Ductile Tungsten Filament
William D. Coolidge, 1927
recipient of the Edison Medal
from the American Institute of Electrical Engineers,
"For his contributions to the incandescent electric lighting
and the x-ray arts."
"I remember this circumstance very well because of the excitement and surprise and incredulity which he manifested at the time. He asked me over and over again what it was. I told him that it was pure tungsten wire, only to have his question repeated again and again."
-- William D. Coolidge recounting a conversation with German lamp inventor Fritz Blau, 1909
William D. Coolidge began his career at General Electric's Research Laboratory in September 1905. Hired away from the Massachusetts Institute of Technology by lab director Willis Whitney, Coolidge stipulated that half of his time would be spent on his
own research with the use of company equipment. What he accomplished on company time made this seem a bargain.
Coolidge's first assignment was to investigate why tantalum lamp filaments quickly broke when operated on alternating current. This work led him into the hunt for a metal filament lamp to replace the carbon filament developed by Edison. Though practical, carbon lamps was not very energy-efficient (about 3 lumens per watt), and European inventors had been especially active in searching for better filaments. Lamps using tantalum had been devised in Europe and gave 5 lumens per watt (lpw), but worked well only on direct current.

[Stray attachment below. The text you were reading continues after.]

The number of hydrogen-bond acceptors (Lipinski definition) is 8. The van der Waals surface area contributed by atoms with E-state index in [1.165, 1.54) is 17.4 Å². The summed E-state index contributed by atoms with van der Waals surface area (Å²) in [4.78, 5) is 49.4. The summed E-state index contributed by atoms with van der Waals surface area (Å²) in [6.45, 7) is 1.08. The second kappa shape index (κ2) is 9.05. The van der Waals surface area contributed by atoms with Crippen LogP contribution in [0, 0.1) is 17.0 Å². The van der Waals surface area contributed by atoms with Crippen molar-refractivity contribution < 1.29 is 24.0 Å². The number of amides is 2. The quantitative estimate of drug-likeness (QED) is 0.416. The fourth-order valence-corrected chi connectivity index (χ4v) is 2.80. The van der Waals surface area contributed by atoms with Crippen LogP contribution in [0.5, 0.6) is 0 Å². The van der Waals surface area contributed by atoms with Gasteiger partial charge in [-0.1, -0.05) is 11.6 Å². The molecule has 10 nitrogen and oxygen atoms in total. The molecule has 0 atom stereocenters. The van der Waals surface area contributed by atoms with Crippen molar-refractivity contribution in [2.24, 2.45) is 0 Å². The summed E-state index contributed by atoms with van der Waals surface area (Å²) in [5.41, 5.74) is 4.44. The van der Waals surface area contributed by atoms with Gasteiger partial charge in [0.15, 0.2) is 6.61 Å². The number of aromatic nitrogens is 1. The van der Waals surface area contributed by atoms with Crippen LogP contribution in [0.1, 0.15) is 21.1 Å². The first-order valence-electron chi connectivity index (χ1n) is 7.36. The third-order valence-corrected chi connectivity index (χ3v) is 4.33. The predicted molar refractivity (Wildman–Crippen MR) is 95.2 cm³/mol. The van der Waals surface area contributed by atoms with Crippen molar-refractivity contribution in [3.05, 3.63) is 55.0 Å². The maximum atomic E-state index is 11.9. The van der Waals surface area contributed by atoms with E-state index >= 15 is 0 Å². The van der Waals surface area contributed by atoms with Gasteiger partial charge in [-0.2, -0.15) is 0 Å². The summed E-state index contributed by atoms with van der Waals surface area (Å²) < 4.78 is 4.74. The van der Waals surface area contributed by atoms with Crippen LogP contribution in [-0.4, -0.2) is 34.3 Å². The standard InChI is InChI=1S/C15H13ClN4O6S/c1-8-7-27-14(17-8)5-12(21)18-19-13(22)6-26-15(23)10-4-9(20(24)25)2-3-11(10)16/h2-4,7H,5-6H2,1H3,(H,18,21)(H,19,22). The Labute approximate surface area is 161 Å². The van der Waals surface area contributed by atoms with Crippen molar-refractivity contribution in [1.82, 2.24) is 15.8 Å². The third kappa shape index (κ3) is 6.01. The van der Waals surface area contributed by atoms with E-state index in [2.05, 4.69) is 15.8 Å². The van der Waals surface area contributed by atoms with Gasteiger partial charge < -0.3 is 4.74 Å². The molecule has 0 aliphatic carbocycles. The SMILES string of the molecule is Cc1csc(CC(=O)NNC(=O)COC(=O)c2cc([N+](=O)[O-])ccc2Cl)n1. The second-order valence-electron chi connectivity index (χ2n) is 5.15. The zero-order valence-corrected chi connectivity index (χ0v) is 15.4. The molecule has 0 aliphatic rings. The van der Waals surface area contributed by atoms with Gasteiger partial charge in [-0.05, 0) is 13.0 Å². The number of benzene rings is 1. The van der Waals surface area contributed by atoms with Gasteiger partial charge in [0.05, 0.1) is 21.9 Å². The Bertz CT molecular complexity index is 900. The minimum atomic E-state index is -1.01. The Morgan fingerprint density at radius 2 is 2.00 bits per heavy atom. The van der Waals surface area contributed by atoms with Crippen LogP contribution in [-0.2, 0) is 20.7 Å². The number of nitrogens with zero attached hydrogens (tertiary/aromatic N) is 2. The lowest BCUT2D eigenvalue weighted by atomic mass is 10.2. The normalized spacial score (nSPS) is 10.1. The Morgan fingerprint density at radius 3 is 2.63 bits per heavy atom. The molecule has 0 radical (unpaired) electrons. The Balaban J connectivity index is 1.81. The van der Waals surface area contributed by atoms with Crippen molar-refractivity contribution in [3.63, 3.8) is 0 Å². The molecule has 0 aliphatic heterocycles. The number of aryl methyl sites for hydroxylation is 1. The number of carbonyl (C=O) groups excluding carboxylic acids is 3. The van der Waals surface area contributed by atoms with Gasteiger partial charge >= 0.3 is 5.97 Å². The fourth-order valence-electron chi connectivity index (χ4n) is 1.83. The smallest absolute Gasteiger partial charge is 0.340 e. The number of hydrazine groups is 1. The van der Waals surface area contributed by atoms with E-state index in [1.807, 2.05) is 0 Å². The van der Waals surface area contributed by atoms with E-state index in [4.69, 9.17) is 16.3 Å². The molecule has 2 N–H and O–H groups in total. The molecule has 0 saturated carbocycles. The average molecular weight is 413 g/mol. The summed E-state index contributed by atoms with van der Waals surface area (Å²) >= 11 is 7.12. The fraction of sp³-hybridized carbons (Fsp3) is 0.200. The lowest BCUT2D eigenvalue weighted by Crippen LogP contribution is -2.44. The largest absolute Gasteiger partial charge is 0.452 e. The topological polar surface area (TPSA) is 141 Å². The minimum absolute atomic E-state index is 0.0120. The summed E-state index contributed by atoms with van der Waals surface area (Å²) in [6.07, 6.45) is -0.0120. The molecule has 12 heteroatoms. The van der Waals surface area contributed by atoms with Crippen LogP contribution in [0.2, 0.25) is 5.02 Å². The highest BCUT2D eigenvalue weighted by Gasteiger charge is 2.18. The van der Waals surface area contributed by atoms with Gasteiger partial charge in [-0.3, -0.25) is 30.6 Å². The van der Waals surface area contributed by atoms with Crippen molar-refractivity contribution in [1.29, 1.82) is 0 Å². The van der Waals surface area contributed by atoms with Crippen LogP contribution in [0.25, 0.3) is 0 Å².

In 1904 several European inventors almost simultaneously developed filaments from the metal tungsten. These worked well on both AC and DC, and gave 8 lpw. However, tungsten was difficult to work -- filaments were made with a pressing technique called "sintering." The filaments were brittle and could not be bent once formed, so they were referred to as "non-ductile" filaments. They required a complex mounting structure with several filaments placed in
electrical series. Coolidge began investigating how he might improve tungsten lamps by making a bendable or "ductile" wire.
In 1909 he came up with the answer. By putting an ingot of sintered tungsten through a series of hot swagings and drawings through successively smaller dies, bendable wire of many diameters could be made. When Coolidge demonstrated lamps made with his tungsten wire to European researchers who had also been investigating
the problem, he got reactions like the one noted above.
GE sold Coolidge's lamp under the trade name "Mazda"
beginning in 1910. Giving 10 lpw, Coolidge's lamp returned GE to a position of market strength that had been in question since Edison's patents had started to expire
in the previous decade. In November 1932, Coolidge succeeded Whitney as director of the lab.